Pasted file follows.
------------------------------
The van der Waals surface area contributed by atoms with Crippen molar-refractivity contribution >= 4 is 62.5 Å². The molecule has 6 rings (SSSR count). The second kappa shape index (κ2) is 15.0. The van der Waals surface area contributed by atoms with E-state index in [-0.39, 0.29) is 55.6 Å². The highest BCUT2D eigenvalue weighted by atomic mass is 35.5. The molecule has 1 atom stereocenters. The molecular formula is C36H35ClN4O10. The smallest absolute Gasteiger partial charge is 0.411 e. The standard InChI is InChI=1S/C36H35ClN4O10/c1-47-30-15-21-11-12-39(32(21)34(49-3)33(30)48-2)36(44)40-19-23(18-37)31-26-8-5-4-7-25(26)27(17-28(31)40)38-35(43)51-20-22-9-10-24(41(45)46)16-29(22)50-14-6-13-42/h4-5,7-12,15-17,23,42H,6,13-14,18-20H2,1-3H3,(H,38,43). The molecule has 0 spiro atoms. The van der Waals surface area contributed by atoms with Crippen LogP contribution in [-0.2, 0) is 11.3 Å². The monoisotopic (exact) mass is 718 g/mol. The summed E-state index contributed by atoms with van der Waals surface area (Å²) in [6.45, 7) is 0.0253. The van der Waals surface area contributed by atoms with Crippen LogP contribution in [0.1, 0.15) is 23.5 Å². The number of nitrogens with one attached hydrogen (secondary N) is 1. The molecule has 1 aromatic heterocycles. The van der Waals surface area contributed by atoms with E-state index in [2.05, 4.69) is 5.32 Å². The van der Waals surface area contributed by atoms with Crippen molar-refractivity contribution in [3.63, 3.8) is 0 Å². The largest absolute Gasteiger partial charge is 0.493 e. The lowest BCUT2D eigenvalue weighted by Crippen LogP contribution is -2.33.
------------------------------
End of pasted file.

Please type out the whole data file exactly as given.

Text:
The van der Waals surface area contributed by atoms with Crippen molar-refractivity contribution >= 4 is 62.5 Å². The molecule has 6 rings (SSSR count). The second kappa shape index (κ2) is 15.0. The van der Waals surface area contributed by atoms with E-state index in [-0.39, 0.29) is 55.6 Å². The highest BCUT2D eigenvalue weighted by atomic mass is 35.5. The molecule has 1 atom stereocenters. The molecular formula is C36H35ClN4O10. The smallest absolute Gasteiger partial charge is 0.411 e. The standard InChI is InChI=1S/C36H35ClN4O10/c1-47-30-15-21-11-12-39(32(21)34(49-3)33(30)48-2)36(44)40-19-23(18-37)31-26-8-5-4-7-25(26)27(17-28(31)40)38-35(43)51-20-22-9-10-24(41(45)46)16-29(22)50-14-6-13-42/h4-5,7-12,15-17,23,42H,6,13-14,18-20H2,1-3H3,(H,38,43). The molecule has 0 spiro atoms. The van der Waals surface area contributed by atoms with Crippen LogP contribution in [-0.2, 0) is 11.3 Å². The monoisotopic (exact) mass is 718 g/mol. The summed E-state index contributed by atoms with van der Waals surface area (Å²) in [6.45, 7) is 0.0253. The van der Waals surface area contributed by atoms with Crippen LogP contribution in [0.1, 0.15) is 23.5 Å². The number of nitrogens with one attached hydrogen (secondary N) is 1. The molecule has 1 aromatic heterocycles. The van der Waals surface area contributed by atoms with E-state index in [2.05, 4.69) is 5.32 Å². The van der Waals surface area contributed by atoms with Crippen molar-refractivity contribution in [3.63, 3.8) is 0 Å². The largest absolute Gasteiger partial charge is 0.493 e. The lowest BCUT2D eigenvalue weighted by Crippen LogP contribution is -2.33.